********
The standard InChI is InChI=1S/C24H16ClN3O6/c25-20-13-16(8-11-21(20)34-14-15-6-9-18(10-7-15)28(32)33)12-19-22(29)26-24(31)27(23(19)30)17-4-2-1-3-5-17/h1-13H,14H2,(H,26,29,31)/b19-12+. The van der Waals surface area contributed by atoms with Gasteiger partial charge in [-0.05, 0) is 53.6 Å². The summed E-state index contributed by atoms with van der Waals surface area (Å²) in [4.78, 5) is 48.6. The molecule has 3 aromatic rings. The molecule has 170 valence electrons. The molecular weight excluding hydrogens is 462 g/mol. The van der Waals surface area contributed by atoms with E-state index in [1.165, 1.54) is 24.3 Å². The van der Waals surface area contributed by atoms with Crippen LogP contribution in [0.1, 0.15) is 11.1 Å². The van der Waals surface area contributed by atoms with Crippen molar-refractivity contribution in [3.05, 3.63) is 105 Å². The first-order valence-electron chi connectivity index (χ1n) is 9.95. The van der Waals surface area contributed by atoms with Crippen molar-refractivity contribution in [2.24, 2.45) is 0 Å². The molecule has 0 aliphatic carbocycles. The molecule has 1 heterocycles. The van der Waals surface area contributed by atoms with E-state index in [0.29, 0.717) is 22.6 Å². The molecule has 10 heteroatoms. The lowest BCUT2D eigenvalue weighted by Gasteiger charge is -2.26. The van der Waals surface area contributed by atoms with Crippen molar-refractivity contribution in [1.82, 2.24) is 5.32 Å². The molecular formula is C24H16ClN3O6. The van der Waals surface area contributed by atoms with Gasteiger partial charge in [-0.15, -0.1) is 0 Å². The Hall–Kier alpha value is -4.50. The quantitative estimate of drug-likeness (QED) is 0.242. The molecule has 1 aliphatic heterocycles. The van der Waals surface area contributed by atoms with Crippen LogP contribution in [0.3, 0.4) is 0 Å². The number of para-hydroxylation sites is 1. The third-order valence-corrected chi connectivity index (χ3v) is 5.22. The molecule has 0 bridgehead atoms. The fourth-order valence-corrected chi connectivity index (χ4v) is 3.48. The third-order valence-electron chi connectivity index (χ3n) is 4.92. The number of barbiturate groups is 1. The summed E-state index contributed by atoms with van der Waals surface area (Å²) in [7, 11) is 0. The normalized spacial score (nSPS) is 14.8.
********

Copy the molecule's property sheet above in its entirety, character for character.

The standard InChI is InChI=1S/C24H16ClN3O6/c25-20-13-16(8-11-21(20)34-14-15-6-9-18(10-7-15)28(32)33)12-19-22(29)26-24(31)27(23(19)30)17-4-2-1-3-5-17/h1-13H,14H2,(H,26,29,31)/b19-12+. The van der Waals surface area contributed by atoms with Gasteiger partial charge in [-0.05, 0) is 53.6 Å². The summed E-state index contributed by atoms with van der Waals surface area (Å²) in [4.78, 5) is 48.6. The molecule has 3 aromatic rings. The molecule has 170 valence electrons. The molecular weight excluding hydrogens is 462 g/mol. The van der Waals surface area contributed by atoms with E-state index in [1.165, 1.54) is 24.3 Å². The van der Waals surface area contributed by atoms with Crippen LogP contribution in [0.1, 0.15) is 11.1 Å². The van der Waals surface area contributed by atoms with Crippen molar-refractivity contribution in [3.05, 3.63) is 105 Å². The first-order valence-electron chi connectivity index (χ1n) is 9.95. The van der Waals surface area contributed by atoms with Crippen molar-refractivity contribution in [2.24, 2.45) is 0 Å². The molecule has 0 aliphatic carbocycles. The molecule has 1 heterocycles. The van der Waals surface area contributed by atoms with E-state index in [0.29, 0.717) is 22.6 Å². The molecule has 10 heteroatoms. The lowest BCUT2D eigenvalue weighted by Gasteiger charge is -2.26. The van der Waals surface area contributed by atoms with Crippen molar-refractivity contribution in [1.82, 2.24) is 5.32 Å². The molecular formula is C24H16ClN3O6. The van der Waals surface area contributed by atoms with Gasteiger partial charge in [-0.15, -0.1) is 0 Å². The Hall–Kier alpha value is -4.50. The quantitative estimate of drug-likeness (QED) is 0.242. The molecule has 1 aliphatic heterocycles. The van der Waals surface area contributed by atoms with Crippen LogP contribution in [0.3, 0.4) is 0 Å². The number of para-hydroxylation sites is 1. The third-order valence-corrected chi connectivity index (χ3v) is 5.22. The molecule has 0 bridgehead atoms. The fourth-order valence-corrected chi connectivity index (χ4v) is 3.48. The third-order valence-electron chi connectivity index (χ3n) is 4.92. The number of barbiturate groups is 1. The summed E-state index contributed by atoms with van der Waals surface area (Å²) in [7, 11) is 0. The normalized spacial score (nSPS) is 14.8.